It’s the time of the year so I was strolling the local Christmas market lately and passed by a craftsman who was weaving a basket. Somehow I was instantly impressed and stood still, starting to observe the activity of the basket-maker: his movements were swift and confident and he was even able to have a conversation with other observers, whilst craft-fully weaving this basket. All of a sudden he paused – he was about halfway finished with his piece – as if he felt something was not right: and indeed, the basketwork at the bottom had a different colour as the one at the top, also the braid seemed thinner. So he pulled all apart and started over. Upon which an old lady couldn’t resist and mention how pity this was and that she’d never noticed – and that he was almost finished anyway. “Dear Madam, he replied, you have to this work with conviction!” Baskets, he added, one should only sell, if they’re tip-top. “If you can improve, you have to improve, even if it means to start all over. You cant sell inferior crap!” he finished off in a truly convincing manner and continued weaving. The older lady patiently waited till he was done and then bought the basket.
This made me think of a meeting I once attended when working for a large company. It was about the introduction of a new product and in this context also ‘design’ was given a special spot on the CEO’s agenda. Part of this review was to examine the development of a particular product category – for us designers a great opportunity to show how well we had made progress – at least that’s what we intended to accomplish…
The CEO walked past the exhibited samples and carefully examined all, taking a closer look and comparing old with new. “Why did we ever launch this product, if we can do so much better?” he all of a sudden threw out, pointing at a truly mediocre, if not even dreadful product, which, standing next to it, had been replaced in the meanwhile by one with an improved design. The functionality did remain the same between the both, only the execution did improve: the second was much better indeed.
The CEO didn’t let loose, but most of the participants rather wanted to move on: some of them felt disaster creeping in on them, very few others felt that this might be the moment to call the elephant in the room.
But the CEO refused to go on to the next point on the agenda, now that he clearly had a case to prove that with the same technology you can produce better products: he wanted to have answers, op the spot – and then he turned to the designer in charge…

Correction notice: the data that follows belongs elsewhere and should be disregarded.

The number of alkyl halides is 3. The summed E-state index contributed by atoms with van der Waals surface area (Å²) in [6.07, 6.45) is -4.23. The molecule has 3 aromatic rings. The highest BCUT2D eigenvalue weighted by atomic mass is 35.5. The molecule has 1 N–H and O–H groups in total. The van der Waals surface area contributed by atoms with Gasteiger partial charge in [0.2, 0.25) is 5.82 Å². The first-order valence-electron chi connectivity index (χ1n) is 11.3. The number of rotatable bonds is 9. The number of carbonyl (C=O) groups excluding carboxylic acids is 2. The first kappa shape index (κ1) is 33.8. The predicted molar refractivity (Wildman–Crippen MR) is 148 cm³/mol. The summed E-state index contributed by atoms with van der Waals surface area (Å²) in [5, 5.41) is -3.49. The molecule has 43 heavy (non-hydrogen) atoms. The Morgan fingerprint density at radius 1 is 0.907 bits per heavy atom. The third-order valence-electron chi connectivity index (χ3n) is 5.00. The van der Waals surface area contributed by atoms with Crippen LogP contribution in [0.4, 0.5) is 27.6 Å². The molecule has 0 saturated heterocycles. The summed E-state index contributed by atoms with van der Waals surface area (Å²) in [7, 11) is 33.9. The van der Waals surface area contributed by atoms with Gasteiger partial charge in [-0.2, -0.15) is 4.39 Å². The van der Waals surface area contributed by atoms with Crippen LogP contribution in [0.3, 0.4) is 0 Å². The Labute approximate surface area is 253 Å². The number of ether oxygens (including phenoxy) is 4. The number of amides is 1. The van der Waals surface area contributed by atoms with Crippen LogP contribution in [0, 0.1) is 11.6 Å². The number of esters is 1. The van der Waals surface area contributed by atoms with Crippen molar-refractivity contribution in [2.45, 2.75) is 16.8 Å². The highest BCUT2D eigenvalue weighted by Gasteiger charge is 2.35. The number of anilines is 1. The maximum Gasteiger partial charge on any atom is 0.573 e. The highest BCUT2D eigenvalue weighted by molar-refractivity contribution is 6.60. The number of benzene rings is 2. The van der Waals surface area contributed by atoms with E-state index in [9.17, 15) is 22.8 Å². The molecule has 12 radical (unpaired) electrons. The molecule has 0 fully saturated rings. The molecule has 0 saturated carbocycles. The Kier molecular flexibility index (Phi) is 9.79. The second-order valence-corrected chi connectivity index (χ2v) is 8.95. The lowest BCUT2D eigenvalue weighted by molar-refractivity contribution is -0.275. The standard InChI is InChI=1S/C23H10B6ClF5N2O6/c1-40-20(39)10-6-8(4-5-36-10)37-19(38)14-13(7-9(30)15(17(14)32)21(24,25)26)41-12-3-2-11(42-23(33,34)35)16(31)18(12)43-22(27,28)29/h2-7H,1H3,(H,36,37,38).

[The fact that only once per year he was conducting a ‘review’, and that due to this ‘re-viewing’ he was missing out on a lot (like the introduction of the first product), consequently meant that his questioning came too late, but this did not come to his mind… he was expecting action at the design side, not at his.]
Somehow embarrassed we designers were looking at each other, not at all prepared for this questioning, really. The designer in charge exactly knew where the problem laid, but he wasn’t sure if he could just raise the issue, just like that.
The product managers had given him strict boundaries concerning costs, technology and manufacturing requirements, to do the first design. They had purchased the ‘inner guts’ somewhere at a supplier and then asked him to give his best ‘shot’ to create a ‘sellable’ design.
Under protest, he gave in and started his design work, but not before he got the assurance that with the second release he would have more freedom to change and adapt the ‘inner guts’ as well. When the final design proposal was ready he and all the other designers were not satisfied at all – though the work was done and the product needed to be sold ‘as is’. The designer had no power to put-in a veto on the market introduction. Why was that: were the designers short of conviction, were they not ‘powerful’ enough?
The designer under question was surrounded by the CEO, the managers and the designers, all waiting for his reply: how could he raise the issue and name the elephant in the room?
After thinking briefly he tried it with a story and told them about a visit he paid to a Christmas market – and about discovering the true conviction of a craftsman…